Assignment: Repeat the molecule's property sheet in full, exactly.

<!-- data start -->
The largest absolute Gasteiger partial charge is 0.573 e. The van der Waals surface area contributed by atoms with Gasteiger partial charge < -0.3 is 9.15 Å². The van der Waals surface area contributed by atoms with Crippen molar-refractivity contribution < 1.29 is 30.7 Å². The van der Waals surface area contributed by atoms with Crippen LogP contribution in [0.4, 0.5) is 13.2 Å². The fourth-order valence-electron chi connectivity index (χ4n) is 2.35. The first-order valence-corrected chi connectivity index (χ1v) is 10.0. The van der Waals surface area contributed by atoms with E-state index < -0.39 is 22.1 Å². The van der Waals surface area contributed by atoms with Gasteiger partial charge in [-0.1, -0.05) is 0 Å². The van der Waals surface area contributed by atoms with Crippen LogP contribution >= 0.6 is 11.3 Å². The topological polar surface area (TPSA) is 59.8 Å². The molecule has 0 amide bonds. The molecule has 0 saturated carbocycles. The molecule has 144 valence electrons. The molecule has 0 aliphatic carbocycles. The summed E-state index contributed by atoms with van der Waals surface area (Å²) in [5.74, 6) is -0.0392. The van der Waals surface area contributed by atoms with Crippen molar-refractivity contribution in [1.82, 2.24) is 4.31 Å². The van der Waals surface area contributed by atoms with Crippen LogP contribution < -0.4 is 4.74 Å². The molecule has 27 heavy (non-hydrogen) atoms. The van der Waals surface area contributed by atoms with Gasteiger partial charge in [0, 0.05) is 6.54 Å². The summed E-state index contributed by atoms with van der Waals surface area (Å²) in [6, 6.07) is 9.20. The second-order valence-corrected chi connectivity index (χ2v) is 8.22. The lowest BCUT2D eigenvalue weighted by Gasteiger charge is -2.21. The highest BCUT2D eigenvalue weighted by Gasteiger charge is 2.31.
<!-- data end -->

The largest absolute Gasteiger partial charge is 0.573 e. The van der Waals surface area contributed by atoms with Gasteiger partial charge < -0.3 is 9.15 Å². The van der Waals surface area contributed by atoms with Crippen molar-refractivity contribution < 1.29 is 30.7 Å². The van der Waals surface area contributed by atoms with Crippen LogP contribution in [0.4, 0.5) is 13.2 Å². The fourth-order valence-electron chi connectivity index (χ4n) is 2.35. The first-order valence-corrected chi connectivity index (χ1v) is 10.0. The van der Waals surface area contributed by atoms with E-state index < -0.39 is 22.1 Å². The van der Waals surface area contributed by atoms with Gasteiger partial charge in [-0.1, -0.05) is 0 Å². The van der Waals surface area contributed by atoms with Crippen LogP contribution >= 0.6 is 11.3 Å². The topological polar surface area (TPSA) is 59.8 Å². The molecule has 0 amide bonds. The molecule has 0 saturated carbocycles. The molecule has 144 valence electrons. The molecule has 0 aliphatic carbocycles. The summed E-state index contributed by atoms with van der Waals surface area (Å²) in [5.74, 6) is -0.0392. The van der Waals surface area contributed by atoms with Crippen molar-refractivity contribution in [1.82, 2.24) is 4.31 Å². The van der Waals surface area contributed by atoms with Crippen LogP contribution < -0.4 is 4.74 Å². The molecule has 27 heavy (non-hydrogen) atoms. The van der Waals surface area contributed by atoms with Gasteiger partial charge in [0, 0.05) is 6.54 Å². The summed E-state index contributed by atoms with van der Waals surface area (Å²) in [6, 6.07) is 9.20. The second-order valence-corrected chi connectivity index (χ2v) is 8.22. The lowest BCUT2D eigenvalue weighted by Gasteiger charge is -2.21. The highest BCUT2D eigenvalue weighted by Gasteiger charge is 2.31.